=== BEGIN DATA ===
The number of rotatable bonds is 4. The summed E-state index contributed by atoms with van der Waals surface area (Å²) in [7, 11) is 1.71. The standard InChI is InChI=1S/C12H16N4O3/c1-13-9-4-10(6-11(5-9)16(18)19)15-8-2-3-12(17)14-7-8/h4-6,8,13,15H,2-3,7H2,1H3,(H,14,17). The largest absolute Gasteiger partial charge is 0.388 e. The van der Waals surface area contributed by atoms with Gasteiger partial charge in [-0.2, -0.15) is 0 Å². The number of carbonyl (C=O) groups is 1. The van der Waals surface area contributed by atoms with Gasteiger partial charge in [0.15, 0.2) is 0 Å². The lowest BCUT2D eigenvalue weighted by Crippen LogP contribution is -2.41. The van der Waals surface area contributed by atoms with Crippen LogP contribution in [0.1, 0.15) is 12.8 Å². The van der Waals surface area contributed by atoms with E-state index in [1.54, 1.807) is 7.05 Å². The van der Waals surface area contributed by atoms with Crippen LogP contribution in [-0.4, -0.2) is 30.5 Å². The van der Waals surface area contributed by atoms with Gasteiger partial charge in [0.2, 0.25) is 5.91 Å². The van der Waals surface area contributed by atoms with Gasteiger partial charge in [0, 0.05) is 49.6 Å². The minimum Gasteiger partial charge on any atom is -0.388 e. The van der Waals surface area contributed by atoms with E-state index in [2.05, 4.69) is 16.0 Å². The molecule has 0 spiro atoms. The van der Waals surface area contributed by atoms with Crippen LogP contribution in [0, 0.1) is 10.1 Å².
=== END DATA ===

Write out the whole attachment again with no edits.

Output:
The number of rotatable bonds is 4. The summed E-state index contributed by atoms with van der Waals surface area (Å²) in [7, 11) is 1.71. The standard InChI is InChI=1S/C12H16N4O3/c1-13-9-4-10(6-11(5-9)16(18)19)15-8-2-3-12(17)14-7-8/h4-6,8,13,15H,2-3,7H2,1H3,(H,14,17). The largest absolute Gasteiger partial charge is 0.388 e. The van der Waals surface area contributed by atoms with Gasteiger partial charge in [-0.2, -0.15) is 0 Å². The number of carbonyl (C=O) groups is 1. The van der Waals surface area contributed by atoms with Gasteiger partial charge in [0.15, 0.2) is 0 Å². The lowest BCUT2D eigenvalue weighted by Crippen LogP contribution is -2.41. The van der Waals surface area contributed by atoms with Crippen LogP contribution in [0.1, 0.15) is 12.8 Å². The van der Waals surface area contributed by atoms with E-state index in [1.54, 1.807) is 7.05 Å². The van der Waals surface area contributed by atoms with Crippen LogP contribution in [-0.4, -0.2) is 30.5 Å². The van der Waals surface area contributed by atoms with Gasteiger partial charge in [0.2, 0.25) is 5.91 Å². The van der Waals surface area contributed by atoms with Gasteiger partial charge in [0, 0.05) is 49.6 Å². The minimum Gasteiger partial charge on any atom is -0.388 e. The van der Waals surface area contributed by atoms with E-state index in [2.05, 4.69) is 16.0 Å². The molecule has 0 spiro atoms. The van der Waals surface area contributed by atoms with Crippen LogP contribution in [0, 0.1) is 10.1 Å².